GSA finalizes sustainable and equitable siting rule for federal facility location decisions

WASHINGTON – Today the U.S. General Services Administration announced a final rule amending the Federal Management Regulation that will promote sustainability, equity and community engagement in decisions on where federal facilities are located. This action delivers on President Biden’s Federal Sustainability Plan, which directed the federal government to promote sustainable locations for federal facilities and to strengthen the vitality and livability of the communities in which federal facilities are located.

The rule, which applies to decisions for both owned and leased locations, outlines social, economic, and environmental factors to be considered in location decisions, while retaining GSA’s long-standing principles for site selection. The rule emphasizes consultation with Tribal, state, and local officials and meaningful engagement with communities that may be impacted by location decisions. This includes efforts ranging from addressing displacement risks to aligning with local development plans.

This final rule brings federal location policy into compliance with updates to current governing authorities over the past several years.

“The federal government is responsible for serving all Americans, and one of the ways we do that is by being a good neighbor and a strong partner to the communities we serve,” said GSA Administrator Robin Carnahan. “By promoting sustainable and equitable development, this policy will help spur local economic opportunities, while also increasing trust that government services are delivered effectively.”

“This rule comes at a time when we are making critical, strategic decisions with our federal agency partners about optimizing the government’s real estate footprint,” said GSA Public Buildings Service Commissioner Elliot Doomes. “As we do this, we aim to ensure that we are good neighbors to the local communities we inhabit, whether by locating near public transit or by bolstering support and access for historically underserved or overburdened communities.” 

The considerations outlined in the final rule will complement those related to agency mission and physical security needs, cost considerations, consolidation and reductions in square footage, prioritizing federally owned space, and other procurement policies.

“Responses to our proposed rulemaking from advocacy groups and industry experts helped us shape policy that meets the world as it is today and incorporates industry practice,” said GSA Office of Government-wide Policy Associate Administrator Krystal Brumfield. “This rule clarifies and codifies some of the best practices we’ve already been employing when it comes to making decisions that not only benefit agency missions but also serve the interests of the broader community and all Americans.”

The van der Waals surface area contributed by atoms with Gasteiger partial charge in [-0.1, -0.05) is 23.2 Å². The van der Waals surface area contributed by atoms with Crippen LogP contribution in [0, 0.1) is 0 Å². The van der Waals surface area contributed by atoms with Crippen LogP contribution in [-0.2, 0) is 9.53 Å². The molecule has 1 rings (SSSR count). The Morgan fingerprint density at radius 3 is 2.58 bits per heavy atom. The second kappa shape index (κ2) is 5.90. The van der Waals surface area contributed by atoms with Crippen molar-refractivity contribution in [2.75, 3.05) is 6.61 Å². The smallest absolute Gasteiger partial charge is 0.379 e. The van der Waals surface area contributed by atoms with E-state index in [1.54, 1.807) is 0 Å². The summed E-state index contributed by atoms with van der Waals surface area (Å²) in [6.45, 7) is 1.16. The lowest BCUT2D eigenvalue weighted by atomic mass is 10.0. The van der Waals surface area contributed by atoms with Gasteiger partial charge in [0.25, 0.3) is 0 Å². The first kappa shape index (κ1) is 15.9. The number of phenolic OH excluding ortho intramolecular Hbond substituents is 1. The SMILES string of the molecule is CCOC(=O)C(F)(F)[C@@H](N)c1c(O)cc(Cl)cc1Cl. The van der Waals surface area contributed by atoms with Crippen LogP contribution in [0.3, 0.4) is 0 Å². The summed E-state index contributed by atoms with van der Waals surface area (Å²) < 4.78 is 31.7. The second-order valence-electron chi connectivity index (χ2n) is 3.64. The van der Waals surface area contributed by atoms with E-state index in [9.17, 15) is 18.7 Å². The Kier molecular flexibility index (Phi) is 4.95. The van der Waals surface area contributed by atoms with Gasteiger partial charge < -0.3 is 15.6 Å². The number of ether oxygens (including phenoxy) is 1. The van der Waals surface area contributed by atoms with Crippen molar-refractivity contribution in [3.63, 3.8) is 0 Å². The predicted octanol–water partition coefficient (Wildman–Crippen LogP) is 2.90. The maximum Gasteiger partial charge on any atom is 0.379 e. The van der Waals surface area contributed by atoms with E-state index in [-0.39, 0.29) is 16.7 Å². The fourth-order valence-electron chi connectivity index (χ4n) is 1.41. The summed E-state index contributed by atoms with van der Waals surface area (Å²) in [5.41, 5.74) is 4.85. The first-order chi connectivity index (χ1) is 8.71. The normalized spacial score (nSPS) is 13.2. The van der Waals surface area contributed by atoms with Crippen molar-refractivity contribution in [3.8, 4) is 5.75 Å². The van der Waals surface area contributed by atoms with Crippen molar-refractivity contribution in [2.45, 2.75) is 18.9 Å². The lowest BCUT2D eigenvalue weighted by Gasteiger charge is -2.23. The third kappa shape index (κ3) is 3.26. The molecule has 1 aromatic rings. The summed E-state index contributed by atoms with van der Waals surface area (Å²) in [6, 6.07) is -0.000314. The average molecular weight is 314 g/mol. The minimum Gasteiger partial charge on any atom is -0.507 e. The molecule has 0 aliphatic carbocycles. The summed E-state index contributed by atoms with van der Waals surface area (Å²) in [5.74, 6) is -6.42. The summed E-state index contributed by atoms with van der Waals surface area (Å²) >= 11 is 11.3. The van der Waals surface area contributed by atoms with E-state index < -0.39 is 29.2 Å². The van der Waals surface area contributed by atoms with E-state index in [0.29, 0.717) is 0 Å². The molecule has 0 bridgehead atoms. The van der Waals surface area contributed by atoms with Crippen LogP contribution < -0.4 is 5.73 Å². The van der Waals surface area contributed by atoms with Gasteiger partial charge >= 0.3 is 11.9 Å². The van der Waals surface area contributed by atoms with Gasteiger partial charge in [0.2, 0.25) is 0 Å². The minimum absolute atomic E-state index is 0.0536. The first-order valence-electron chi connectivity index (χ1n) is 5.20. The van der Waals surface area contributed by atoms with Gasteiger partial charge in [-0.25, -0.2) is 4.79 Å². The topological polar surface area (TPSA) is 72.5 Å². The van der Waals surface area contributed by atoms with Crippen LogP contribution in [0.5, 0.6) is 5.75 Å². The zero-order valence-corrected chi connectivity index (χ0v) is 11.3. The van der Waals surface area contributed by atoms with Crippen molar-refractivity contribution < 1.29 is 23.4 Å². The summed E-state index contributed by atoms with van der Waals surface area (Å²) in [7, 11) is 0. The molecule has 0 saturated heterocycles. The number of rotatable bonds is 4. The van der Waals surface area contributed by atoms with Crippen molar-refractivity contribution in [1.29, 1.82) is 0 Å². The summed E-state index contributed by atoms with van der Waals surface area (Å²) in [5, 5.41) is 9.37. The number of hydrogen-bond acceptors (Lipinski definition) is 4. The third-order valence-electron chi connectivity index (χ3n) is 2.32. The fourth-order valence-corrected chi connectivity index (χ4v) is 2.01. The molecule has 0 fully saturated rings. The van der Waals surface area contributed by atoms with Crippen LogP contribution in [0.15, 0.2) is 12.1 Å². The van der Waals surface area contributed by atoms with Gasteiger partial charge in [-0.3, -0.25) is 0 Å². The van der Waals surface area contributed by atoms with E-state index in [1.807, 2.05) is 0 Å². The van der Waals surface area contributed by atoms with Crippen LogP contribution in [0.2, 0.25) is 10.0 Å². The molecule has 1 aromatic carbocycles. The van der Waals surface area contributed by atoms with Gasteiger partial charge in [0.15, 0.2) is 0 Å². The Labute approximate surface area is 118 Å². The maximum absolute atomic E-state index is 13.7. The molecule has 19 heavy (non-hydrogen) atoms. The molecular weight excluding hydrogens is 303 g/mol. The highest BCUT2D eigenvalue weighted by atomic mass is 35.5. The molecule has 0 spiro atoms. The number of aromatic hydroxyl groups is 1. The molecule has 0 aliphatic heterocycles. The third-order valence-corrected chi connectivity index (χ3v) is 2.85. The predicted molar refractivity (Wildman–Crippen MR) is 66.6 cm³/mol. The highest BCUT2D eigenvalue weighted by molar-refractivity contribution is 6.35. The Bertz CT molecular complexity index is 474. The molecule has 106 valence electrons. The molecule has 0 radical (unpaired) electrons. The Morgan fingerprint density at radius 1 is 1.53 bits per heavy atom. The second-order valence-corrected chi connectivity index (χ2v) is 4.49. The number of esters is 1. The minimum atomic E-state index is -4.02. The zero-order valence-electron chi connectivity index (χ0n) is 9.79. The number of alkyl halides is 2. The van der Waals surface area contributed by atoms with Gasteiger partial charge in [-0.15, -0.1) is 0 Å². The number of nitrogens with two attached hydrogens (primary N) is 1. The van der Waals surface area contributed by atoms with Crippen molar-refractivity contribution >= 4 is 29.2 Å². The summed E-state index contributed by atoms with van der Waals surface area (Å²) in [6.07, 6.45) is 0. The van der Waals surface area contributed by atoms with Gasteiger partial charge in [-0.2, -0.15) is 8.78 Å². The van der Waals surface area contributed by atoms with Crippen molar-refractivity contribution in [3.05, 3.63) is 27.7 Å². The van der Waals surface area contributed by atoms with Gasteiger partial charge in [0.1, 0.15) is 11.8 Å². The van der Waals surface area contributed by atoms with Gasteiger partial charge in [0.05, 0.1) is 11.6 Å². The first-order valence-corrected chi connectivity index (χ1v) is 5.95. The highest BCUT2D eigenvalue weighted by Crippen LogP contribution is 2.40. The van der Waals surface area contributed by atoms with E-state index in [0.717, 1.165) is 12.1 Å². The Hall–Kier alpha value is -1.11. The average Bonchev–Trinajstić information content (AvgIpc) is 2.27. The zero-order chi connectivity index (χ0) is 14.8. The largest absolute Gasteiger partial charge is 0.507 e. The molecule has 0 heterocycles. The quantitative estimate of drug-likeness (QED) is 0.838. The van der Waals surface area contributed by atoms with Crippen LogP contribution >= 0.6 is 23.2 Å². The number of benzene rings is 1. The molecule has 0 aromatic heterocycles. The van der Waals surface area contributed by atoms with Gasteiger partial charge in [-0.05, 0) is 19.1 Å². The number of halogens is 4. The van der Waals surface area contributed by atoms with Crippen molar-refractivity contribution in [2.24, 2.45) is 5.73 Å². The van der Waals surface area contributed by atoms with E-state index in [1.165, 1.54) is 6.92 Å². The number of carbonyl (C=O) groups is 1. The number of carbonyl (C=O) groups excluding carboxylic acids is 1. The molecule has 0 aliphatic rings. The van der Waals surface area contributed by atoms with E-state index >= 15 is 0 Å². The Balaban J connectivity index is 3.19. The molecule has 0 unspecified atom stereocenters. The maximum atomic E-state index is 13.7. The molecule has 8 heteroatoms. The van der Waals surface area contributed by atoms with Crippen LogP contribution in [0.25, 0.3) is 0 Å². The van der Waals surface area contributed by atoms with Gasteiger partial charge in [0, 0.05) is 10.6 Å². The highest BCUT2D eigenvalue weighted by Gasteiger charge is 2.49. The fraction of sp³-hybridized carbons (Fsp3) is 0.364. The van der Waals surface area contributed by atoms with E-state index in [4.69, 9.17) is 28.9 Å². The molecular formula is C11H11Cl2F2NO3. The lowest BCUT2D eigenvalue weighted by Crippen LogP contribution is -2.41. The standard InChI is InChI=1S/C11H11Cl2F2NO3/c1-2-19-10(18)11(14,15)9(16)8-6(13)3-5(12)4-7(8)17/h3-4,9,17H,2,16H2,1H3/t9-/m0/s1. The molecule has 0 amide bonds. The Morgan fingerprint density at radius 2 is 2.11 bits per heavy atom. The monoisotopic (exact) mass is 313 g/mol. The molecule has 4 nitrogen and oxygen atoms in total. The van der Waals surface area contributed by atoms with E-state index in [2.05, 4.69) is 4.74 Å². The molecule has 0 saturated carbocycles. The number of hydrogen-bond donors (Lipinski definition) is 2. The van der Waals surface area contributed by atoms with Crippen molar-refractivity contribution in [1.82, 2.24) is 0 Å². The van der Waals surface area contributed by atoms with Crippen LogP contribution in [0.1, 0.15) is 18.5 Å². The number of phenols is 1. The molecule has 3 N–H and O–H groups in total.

In addition to agency mission, security and program requirements, the rule calls for federal agencies to also consider a series of factors meant to promote federal investment that supports larger priorities and local development objectives, including:

  • Being compatible with state and local economic development objectives.
  • Promoting environmentally sustainable development and reducing emissions.
  • Locating facilities along transportation corridors to encourage the use of alternate modes of transportation. 
  • Prioritizing central business districts, existing employment centers and rural town centers.
  • Advancing federal and local historic preservation objectives and promoting the preservation of historic resources and other existing buildings.
  • Advancing environmental justice and equitable development.

With more than 300,000 federal buildings nationwide, the federal government is the country’s largest landlord. In support of President Biden’s Federal Sustainability Plan, agencies are leading by example to make government operations more efficient, resilient, and sustainable. In addition to modernizing the federal building portfolio to reach net-zero emissions by 2045, the federal government is also answering President Biden’s charge to promote sustainable locations for federal facilities that strengthen the vitality and livability of the communities in which federal facilities are located.

“Today’s action delivers on President Biden’s charge to make federal facilities better neighbors in their communities,” said Federal Chief Sustainability Officer Andrew Mayock. “The Biden-Harris Administration is demonstrating how the Federal Government can lead by example by tackling climate change in ways that build healthier communities and advance environmental justice for all Americans.”

The rule applies to property under the jurisdiction, custody, and control of GSA. Other agencies using independent authorities may adopt the policy as a best practice, subject to any statutory requirements consistent with their missions and any relevant executive orders governing their inventories.

For federal construction projects, GSA will update its informational content related to site selection policy and procedures, as well as its training for planning managers, site acquisition staff, and client agencies. For leased buildings, GSA will develop new contract language, leasing policy and procedures (in the form of a Leasing Desk Guide) and training for lease contracting officers and lease managers. 


About GSA: GSA provides centralized procurement and shared services for the federal government, managing a nationwide real estate portfolio of nearly 370 million rentable square feet, overseeing approximately $100 billion in annual contracts, and delivering technology services that serve millions of people across dozens of federal agencies. GSA’s mission is to deliver the best customer experience and value in real estate, acquisition, and technology services to the government and the American people. For more information, visit and follow @USGSA.